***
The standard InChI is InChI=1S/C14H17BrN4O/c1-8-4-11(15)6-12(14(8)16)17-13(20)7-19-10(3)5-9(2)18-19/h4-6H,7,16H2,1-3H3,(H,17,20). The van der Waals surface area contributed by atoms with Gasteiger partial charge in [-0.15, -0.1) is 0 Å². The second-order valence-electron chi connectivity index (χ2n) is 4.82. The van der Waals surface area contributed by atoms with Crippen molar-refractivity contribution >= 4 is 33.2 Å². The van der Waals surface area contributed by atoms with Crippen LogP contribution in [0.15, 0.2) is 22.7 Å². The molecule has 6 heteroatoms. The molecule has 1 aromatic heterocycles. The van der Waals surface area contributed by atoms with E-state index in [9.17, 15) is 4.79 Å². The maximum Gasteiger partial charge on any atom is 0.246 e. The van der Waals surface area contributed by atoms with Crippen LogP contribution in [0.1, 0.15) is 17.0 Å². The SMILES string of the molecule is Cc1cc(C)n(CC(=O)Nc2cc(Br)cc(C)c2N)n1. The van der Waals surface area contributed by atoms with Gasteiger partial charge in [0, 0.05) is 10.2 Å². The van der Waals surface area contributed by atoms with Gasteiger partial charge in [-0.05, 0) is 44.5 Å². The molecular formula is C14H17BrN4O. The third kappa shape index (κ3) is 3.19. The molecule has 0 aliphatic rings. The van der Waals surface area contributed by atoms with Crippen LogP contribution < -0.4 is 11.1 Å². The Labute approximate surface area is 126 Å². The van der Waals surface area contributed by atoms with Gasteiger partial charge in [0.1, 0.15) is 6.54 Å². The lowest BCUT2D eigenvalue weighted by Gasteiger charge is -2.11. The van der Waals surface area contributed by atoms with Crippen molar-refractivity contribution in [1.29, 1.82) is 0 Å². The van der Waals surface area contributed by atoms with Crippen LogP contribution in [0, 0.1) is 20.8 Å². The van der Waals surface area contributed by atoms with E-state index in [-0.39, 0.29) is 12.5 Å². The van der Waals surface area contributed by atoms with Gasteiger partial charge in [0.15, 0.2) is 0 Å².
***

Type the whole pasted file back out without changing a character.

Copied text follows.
The standard InChI is InChI=1S/C14H17BrN4O/c1-8-4-11(15)6-12(14(8)16)17-13(20)7-19-10(3)5-9(2)18-19/h4-6H,7,16H2,1-3H3,(H,17,20). The van der Waals surface area contributed by atoms with Gasteiger partial charge in [-0.15, -0.1) is 0 Å². The second-order valence-electron chi connectivity index (χ2n) is 4.82. The van der Waals surface area contributed by atoms with Crippen molar-refractivity contribution >= 4 is 33.2 Å². The van der Waals surface area contributed by atoms with Crippen LogP contribution in [0.15, 0.2) is 22.7 Å². The molecule has 6 heteroatoms. The molecule has 1 aromatic heterocycles. The van der Waals surface area contributed by atoms with E-state index in [9.17, 15) is 4.79 Å². The maximum Gasteiger partial charge on any atom is 0.246 e. The van der Waals surface area contributed by atoms with Crippen LogP contribution in [0.1, 0.15) is 17.0 Å². The SMILES string of the molecule is Cc1cc(C)n(CC(=O)Nc2cc(Br)cc(C)c2N)n1. The van der Waals surface area contributed by atoms with Gasteiger partial charge in [0, 0.05) is 10.2 Å². The van der Waals surface area contributed by atoms with Gasteiger partial charge in [-0.05, 0) is 44.5 Å². The molecular formula is C14H17BrN4O. The third kappa shape index (κ3) is 3.19. The molecule has 0 aliphatic rings. The van der Waals surface area contributed by atoms with Crippen LogP contribution < -0.4 is 11.1 Å². The Labute approximate surface area is 126 Å². The van der Waals surface area contributed by atoms with Gasteiger partial charge in [0.1, 0.15) is 6.54 Å². The lowest BCUT2D eigenvalue weighted by Gasteiger charge is -2.11. The van der Waals surface area contributed by atoms with Crippen molar-refractivity contribution in [1.29, 1.82) is 0 Å². The van der Waals surface area contributed by atoms with Crippen LogP contribution in [0, 0.1) is 20.8 Å². The van der Waals surface area contributed by atoms with E-state index in [-0.39, 0.29) is 12.5 Å². The van der Waals surface area contributed by atoms with Gasteiger partial charge in [0.15, 0.2) is 0 Å².